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Worst Article Ever...
By Rich Tenorio
Monday, November 28, 2005
The Boston Red Sox are a team with much power, but little speed. The Los Angeles Angels of Anaheim are a team with much speed, but little power. One simple, straight-up trade will solve both teams' problems.
Listen up, Larry Lucchino. It's time to give Manny Ramirez what he wants. Send him to the Angels for Vladimir Guerrero.
If anyone can replace the dreadlocked darling of the Fenway faithful, it's Vladimir. Think back to the playoffs of 2004, before the epic victory over the New York Yankees and the anticlimactic World Series win over the St. Louis Cardinals. In what F. Scott Fitzgerald would have called a transitory, enchanted moment, the Angels had the Red Sox suddenly struggling, courtesy of Guerrero.
The Angels' right fielder stepped up to the plate against Mike Timlin on an unusually warm October evening with his team trailing, 6-2. Guerrero connected for a grand slam to tie the game. Only David Ortiz could save things for the Sox with a two-out, two-run homer in the bottom of the tenth. Big Papi's shot came after Manny had struck out.
Granted, Manny has achieved much in his five seasons with the Sox. He has averaged almost 40 home runs a year. This season, he belted 45 and added 144 RBI. In the World Series last year, he earned MVP honors by clobbering Cardinal pitching at a .412 pace.
But this diamond has its flaws. Just as surely as the leaves bleed bright colors in autumn, so does each year come accompanied by a Manny trade request. Last week, he said he wanted to go to the Angels or to the Seattle Mariners. Unhappy players hurt clubhouse chemistry, which was why former GM Theo Epstein wisely sent Nomar Garciaparra to the Cubs last year. Lucchino should follow precedent.
Then there is the money issue. Ramirez makes a lot of it, thanks to the largesse of Epstein's predecessor, Dan Duquette, who signed Manny to an eight-year deal in 2000. In the final three seasons of this contract, Manny is scheduled to earn $57 million.
And consider Manny's exploits on the basepaths and in the field, two critical aspects of the game that the Sox often overlook. Recall his two errors on consecutive eighth-inning plays in Game One of the 2004 World Series, and his leisurely stroll to third just in time for Eric Chavez to force him out in Game One of the 2003 ALDS.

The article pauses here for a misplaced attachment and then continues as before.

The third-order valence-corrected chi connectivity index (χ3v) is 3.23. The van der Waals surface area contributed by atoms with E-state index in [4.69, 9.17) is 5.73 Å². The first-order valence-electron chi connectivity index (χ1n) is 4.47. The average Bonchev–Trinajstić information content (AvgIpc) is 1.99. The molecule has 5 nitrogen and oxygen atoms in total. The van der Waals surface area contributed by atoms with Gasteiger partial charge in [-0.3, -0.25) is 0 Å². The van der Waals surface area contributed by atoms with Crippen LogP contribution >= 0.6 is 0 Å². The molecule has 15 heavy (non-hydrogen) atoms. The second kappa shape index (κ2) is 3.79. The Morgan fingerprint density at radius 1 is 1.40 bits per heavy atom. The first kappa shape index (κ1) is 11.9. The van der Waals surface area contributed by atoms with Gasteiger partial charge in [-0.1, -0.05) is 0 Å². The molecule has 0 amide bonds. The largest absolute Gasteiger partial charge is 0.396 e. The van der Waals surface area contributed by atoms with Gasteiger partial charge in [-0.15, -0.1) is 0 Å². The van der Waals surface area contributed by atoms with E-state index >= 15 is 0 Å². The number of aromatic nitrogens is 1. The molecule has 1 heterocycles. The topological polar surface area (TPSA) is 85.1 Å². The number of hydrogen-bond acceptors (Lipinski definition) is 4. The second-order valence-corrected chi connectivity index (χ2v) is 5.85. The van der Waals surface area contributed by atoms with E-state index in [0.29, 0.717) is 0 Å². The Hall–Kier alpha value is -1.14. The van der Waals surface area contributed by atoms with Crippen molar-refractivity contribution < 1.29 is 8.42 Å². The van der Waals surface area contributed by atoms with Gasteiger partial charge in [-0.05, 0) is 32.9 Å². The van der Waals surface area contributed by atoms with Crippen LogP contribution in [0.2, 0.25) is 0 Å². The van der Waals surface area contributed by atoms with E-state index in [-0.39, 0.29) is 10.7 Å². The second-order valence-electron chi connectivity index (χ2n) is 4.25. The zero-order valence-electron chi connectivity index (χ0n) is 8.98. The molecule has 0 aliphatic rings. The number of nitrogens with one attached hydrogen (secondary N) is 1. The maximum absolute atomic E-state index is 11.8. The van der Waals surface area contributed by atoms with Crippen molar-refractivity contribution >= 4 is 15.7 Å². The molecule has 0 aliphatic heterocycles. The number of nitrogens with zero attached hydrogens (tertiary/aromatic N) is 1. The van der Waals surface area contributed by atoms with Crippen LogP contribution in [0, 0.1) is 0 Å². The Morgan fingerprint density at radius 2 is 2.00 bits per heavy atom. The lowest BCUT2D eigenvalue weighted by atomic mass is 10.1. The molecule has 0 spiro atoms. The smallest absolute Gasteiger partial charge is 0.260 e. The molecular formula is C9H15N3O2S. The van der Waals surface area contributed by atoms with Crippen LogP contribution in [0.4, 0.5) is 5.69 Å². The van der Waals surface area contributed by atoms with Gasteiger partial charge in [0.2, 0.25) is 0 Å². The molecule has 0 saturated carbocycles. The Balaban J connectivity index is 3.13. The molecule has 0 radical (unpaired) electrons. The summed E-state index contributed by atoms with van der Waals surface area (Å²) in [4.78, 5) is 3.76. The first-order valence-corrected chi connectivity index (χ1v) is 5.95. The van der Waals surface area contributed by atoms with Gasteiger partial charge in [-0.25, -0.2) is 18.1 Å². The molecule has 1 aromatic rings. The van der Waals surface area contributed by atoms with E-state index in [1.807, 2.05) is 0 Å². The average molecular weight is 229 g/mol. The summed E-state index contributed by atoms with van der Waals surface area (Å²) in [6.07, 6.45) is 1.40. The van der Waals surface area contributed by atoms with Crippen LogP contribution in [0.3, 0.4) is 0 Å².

Guerrero represents a welcome antidote. He is more multidimensional than Manny. This year, Vladdy hit .317 with 32 home runs, 108 RBI, and 13 stolen bases. He also made eight assists while committing just three errors. Last year, he was named AL MVP.
Sure, he has struggled in the playoffs. He mustered one hit in 20 at-bats in the American League Championship Series. But that came against a Chicago White Sox club that vanquished Boston in three games and won a World Series championship. And while the Red Sox were struggling in the Division Series, Vladdy hit .333 against the Yankees.
Bringing Guerrero into the Boston lineup would provide some exciting possibilities. Imagine him hitting in front of Ortiz, or dancing a few steps away from third with the game on the line in Yankee Stadium. Meanwhile, Manny would supply the Angels with extra power to complement Garret Anderson's speed.
Of course, there are complications. Mike Scioscia would have to persuade Manny to play DH full-time, as left field belongs to Anderson. (Given that Manny plays left field like Dick Stuart played first base, this shouldn't be too hard.) The Sox would have to swallow some of their star slugger's salary, and they would have to figure out where to put Trot Nixon - or where to trade him.
But things have a way of working out, especially when two teams each have something that the other needs. Like a speedy, gifted left fielder, and a petulant power at the plate.
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Does this guy even know that Vlad is 5 years younger and makes $5million less per year? Oh, by the way, he also plays in the field. I cannot believe people actually get paid to write this crap.
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